However, our researchers must applaud how compassionate several HHSA keepers are to the tigers, as evidenced by the gentle interactions and reactions observed, demonstrating the strong and positive relationships in place, comparable to what we saw at Safari World. The keepers’ practices not only contradict their establishment's stance on tiger care and welfare, but the keepers also appeared open to sharing their enthusiasm and knowledge of tigers, much to our surprise.


Overall, as a fun activity on your next visit to these facilities, try to critically evaluate the exhibits in front of you and decide whether or not you believe they are suitable for their residents! If not, you can assist these new facilities to move in the right direction by leaving feedback stating you want more naturalistic exhibits - that is exhibits that prioritise function over form!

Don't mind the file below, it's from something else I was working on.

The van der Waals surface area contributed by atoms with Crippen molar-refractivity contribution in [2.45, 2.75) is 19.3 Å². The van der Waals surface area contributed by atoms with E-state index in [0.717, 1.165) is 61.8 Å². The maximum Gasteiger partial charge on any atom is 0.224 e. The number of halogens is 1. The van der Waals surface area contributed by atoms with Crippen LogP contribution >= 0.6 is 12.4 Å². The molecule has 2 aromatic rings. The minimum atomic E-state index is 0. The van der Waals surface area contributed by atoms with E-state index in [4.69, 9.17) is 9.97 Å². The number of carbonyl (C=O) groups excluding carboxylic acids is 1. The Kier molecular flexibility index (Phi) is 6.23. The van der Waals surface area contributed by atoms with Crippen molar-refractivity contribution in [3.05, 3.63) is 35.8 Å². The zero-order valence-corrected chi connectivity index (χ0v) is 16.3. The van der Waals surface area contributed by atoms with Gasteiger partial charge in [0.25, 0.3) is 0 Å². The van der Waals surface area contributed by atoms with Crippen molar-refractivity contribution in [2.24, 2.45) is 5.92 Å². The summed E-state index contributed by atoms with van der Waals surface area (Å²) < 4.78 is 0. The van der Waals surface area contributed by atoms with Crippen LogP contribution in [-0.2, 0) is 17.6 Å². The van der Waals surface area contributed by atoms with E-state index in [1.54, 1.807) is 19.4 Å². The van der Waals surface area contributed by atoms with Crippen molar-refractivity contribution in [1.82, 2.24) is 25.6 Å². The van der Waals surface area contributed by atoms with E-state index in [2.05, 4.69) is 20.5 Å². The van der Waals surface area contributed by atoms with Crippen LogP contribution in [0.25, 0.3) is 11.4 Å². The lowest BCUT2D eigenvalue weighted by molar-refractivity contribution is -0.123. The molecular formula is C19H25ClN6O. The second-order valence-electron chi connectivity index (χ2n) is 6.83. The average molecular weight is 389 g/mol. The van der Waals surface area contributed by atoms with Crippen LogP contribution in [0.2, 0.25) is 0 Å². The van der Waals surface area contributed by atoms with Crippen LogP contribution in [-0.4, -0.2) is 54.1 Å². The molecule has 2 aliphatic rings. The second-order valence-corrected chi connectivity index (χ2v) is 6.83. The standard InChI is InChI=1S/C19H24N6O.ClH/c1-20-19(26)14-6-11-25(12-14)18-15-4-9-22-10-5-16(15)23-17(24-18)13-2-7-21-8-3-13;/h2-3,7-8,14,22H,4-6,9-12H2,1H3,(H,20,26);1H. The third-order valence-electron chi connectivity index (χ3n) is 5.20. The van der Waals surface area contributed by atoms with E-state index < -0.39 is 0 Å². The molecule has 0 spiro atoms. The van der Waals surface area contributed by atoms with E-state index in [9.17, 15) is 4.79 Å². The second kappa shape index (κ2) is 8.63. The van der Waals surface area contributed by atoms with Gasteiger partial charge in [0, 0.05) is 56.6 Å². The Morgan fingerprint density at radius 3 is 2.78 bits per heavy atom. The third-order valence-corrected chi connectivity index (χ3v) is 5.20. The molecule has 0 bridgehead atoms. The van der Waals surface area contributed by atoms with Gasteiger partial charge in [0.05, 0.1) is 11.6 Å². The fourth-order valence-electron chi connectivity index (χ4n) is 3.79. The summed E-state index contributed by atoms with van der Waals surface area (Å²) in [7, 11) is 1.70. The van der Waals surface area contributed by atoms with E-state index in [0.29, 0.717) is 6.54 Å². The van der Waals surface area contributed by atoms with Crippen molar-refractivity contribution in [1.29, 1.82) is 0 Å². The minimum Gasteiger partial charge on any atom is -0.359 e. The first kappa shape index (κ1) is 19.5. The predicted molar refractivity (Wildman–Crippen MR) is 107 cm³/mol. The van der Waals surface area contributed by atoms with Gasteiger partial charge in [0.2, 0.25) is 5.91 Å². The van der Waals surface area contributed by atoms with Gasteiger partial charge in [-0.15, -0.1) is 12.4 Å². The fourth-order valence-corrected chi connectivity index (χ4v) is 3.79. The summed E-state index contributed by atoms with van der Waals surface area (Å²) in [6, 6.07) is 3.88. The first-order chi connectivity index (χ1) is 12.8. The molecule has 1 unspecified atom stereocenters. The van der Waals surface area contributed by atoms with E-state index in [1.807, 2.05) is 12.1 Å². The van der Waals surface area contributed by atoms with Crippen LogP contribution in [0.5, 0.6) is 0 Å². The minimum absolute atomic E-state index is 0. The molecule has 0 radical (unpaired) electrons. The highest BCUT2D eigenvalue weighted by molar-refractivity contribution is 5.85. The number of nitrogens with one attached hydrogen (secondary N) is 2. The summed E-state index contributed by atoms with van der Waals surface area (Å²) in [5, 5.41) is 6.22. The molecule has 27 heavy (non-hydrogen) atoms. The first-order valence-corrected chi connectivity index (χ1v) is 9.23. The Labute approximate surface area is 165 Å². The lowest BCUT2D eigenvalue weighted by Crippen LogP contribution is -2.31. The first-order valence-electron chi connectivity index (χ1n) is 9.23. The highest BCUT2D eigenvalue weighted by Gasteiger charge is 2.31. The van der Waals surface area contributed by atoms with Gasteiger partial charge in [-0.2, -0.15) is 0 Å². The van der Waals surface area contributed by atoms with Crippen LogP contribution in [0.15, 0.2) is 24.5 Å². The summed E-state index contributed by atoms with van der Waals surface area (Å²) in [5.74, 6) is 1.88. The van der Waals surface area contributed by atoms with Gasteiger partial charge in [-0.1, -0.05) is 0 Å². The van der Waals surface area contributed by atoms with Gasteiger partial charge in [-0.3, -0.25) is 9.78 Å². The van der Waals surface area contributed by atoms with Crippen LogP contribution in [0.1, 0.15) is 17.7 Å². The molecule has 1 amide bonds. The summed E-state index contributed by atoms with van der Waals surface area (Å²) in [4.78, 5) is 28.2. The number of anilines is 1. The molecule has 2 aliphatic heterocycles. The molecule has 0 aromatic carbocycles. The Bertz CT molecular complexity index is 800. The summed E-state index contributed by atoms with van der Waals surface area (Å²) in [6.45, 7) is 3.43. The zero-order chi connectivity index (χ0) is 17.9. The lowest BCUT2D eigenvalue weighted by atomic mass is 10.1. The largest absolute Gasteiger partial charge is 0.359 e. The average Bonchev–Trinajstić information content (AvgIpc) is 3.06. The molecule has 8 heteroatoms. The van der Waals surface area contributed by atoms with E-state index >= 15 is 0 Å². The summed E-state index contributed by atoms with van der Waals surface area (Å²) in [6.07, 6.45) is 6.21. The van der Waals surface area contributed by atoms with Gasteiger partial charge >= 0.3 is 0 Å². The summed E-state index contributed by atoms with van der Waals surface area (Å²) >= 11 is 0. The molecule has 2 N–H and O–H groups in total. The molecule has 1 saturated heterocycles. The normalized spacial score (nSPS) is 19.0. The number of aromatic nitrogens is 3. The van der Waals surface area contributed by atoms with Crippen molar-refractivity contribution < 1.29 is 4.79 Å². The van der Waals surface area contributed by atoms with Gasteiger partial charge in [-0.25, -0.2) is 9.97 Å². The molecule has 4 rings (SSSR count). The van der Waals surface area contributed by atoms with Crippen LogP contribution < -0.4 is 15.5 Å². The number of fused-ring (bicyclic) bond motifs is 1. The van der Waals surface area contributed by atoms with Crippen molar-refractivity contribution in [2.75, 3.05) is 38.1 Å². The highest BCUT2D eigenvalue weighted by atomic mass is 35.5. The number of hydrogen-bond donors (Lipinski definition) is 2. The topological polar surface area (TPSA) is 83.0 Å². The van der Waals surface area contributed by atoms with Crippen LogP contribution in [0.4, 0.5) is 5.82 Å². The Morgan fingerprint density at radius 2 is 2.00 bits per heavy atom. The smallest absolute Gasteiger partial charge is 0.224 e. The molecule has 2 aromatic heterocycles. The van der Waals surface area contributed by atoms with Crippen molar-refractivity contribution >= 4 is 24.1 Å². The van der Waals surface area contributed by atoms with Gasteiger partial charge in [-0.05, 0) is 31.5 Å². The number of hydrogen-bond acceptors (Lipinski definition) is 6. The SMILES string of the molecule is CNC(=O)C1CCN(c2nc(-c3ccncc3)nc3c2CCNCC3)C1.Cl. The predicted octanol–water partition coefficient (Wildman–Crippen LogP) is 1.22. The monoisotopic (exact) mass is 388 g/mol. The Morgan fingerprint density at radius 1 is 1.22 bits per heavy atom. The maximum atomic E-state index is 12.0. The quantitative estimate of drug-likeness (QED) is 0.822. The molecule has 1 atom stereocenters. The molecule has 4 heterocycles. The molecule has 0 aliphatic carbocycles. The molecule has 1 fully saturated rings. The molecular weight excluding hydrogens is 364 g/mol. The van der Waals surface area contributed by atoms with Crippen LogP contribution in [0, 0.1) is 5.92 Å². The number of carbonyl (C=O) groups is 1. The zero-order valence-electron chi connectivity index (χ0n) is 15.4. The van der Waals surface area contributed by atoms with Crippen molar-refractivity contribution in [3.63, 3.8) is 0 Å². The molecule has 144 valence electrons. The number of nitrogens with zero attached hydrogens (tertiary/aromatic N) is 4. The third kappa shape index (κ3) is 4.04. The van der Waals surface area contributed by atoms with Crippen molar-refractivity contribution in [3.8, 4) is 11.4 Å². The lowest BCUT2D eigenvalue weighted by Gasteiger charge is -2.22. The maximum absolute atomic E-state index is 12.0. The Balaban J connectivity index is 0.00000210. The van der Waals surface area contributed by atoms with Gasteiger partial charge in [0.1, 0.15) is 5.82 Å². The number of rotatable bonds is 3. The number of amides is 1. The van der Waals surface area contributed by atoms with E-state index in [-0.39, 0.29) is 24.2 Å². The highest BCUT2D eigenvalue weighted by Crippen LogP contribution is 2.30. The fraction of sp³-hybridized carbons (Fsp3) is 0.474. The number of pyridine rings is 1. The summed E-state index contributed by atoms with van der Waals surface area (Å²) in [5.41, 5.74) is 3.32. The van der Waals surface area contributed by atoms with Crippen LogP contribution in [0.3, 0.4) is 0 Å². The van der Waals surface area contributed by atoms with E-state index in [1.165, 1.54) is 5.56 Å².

References

  1. Fàbregas, M.C., Guillén-Salazar, F., and Garcês-Narron, C. (2012) ‘Do Naturalistic Enclosures Provide Suitable Environments for Zoo Animals?’, Zoo Biology, 31, pp. 362-373. DOI: 10.1002/zoo.20404

  2. Boyle, K.E. (2017) Enclosing Nature: Naturalism, Animal Welfare, and the Evolution of Zoo Design’. Thesis: Arizona State University.

  3. Baker, R. (2006) Husbandry Guidelines for the Tiger (Panthera tigris). Available at: https://nswfmpa.org/Husbandry%20Manuals/Published%20Manuals/Mammalia/Tiger.pdf

  4. Hosey, G., Melfi, V., and Pankhurst, S. (2013) Zoo Animals: Behaviour, Management, and Welfare. Oxford: Oxford University Press.

  5. Coe, J. (2005) ‘The Unzoo Alternative’, ARAZPA/SEAZA Joint Conference.

  6. Coe, J. (1985) ‘Design and Perception: Making the Zoo Experience Real’, Zoo Biology, 4(2), pp. 197-208.

  7. Coe, J. (1987) ‘What’ the Message? Exhibit Design for Education’, AAZPA 1987 Regional Conference Proceedings, American Association of Zoological Parks and Aquariums, Wheeling, WV, pp. 19-23.

  8. Thailaws (2018) Wild Animal Reservation and Protection Act, B.E. 2535 (1992). Available at: http://thailaws.com/law/t_laws/tlaw0317.pdf